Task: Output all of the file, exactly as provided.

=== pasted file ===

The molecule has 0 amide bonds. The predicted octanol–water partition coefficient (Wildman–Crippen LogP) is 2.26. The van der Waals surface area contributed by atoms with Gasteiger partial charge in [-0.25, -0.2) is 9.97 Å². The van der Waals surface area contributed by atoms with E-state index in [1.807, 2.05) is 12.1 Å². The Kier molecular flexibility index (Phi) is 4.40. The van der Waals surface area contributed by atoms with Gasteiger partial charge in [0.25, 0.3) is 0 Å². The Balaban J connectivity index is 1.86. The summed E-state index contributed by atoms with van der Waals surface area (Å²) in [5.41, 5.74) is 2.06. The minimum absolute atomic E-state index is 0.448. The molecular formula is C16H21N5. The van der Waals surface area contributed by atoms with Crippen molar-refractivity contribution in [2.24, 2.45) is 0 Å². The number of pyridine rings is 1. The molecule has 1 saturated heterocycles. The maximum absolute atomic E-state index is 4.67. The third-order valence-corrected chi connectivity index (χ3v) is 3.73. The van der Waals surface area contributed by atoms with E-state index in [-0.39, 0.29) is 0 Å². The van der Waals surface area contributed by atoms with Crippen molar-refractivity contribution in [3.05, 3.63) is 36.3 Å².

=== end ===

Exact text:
The molecule has 0 amide bonds. The predicted octanol–water partition coefficient (Wildman–Crippen LogP) is 2.26. The van der Waals surface area contributed by atoms with Gasteiger partial charge in [-0.25, -0.2) is 9.97 Å². The van der Waals surface area contributed by atoms with E-state index in [1.807, 2.05) is 12.1 Å². The Kier molecular flexibility index (Phi) is 4.40. The van der Waals surface area contributed by atoms with Gasteiger partial charge in [0.25, 0.3) is 0 Å². The Balaban J connectivity index is 1.86. The summed E-state index contributed by atoms with van der Waals surface area (Å²) in [5.41, 5.74) is 2.06. The minimum absolute atomic E-state index is 0.448. The molecular formula is C16H21N5. The van der Waals surface area contributed by atoms with Crippen molar-refractivity contribution in [2.24, 2.45) is 0 Å². The number of pyridine rings is 1. The molecule has 1 saturated heterocycles. The maximum absolute atomic E-state index is 4.67. The third-order valence-corrected chi connectivity index (χ3v) is 3.73. The van der Waals surface area contributed by atoms with E-state index in [-0.39, 0.29) is 0 Å². The van der Waals surface area contributed by atoms with Crippen molar-refractivity contribution in [3.05, 3.63) is 36.3 Å².